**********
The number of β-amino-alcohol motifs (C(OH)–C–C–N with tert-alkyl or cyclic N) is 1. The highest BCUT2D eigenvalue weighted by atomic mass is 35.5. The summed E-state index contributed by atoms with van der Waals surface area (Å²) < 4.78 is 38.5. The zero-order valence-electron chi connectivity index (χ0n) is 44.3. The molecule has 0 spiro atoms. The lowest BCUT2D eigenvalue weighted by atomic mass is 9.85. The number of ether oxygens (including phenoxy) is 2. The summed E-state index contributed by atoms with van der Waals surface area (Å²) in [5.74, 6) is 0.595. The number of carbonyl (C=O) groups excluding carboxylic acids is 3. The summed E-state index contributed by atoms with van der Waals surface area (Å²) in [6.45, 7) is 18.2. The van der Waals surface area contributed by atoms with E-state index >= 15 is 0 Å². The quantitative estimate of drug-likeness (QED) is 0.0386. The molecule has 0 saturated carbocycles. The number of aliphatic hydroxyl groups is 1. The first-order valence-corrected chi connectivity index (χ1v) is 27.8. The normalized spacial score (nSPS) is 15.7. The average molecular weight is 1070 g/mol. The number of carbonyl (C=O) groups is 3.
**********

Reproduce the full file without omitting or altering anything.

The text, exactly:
The number of β-amino-alcohol motifs (C(OH)–C–C–N with tert-alkyl or cyclic N) is 1. The highest BCUT2D eigenvalue weighted by atomic mass is 35.5. The summed E-state index contributed by atoms with van der Waals surface area (Å²) < 4.78 is 38.5. The zero-order valence-electron chi connectivity index (χ0n) is 44.3. The molecule has 0 spiro atoms. The lowest BCUT2D eigenvalue weighted by atomic mass is 9.85. The number of ether oxygens (including phenoxy) is 2. The summed E-state index contributed by atoms with van der Waals surface area (Å²) in [5.74, 6) is 0.595. The number of carbonyl (C=O) groups excluding carboxylic acids is 3. The summed E-state index contributed by atoms with van der Waals surface area (Å²) in [6.45, 7) is 18.2. The van der Waals surface area contributed by atoms with E-state index >= 15 is 0 Å². The quantitative estimate of drug-likeness (QED) is 0.0386. The molecule has 0 saturated carbocycles. The number of aliphatic hydroxyl groups is 1. The first-order valence-corrected chi connectivity index (χ1v) is 27.8. The normalized spacial score (nSPS) is 15.7. The average molecular weight is 1070 g/mol. The number of carbonyl (C=O) groups is 3.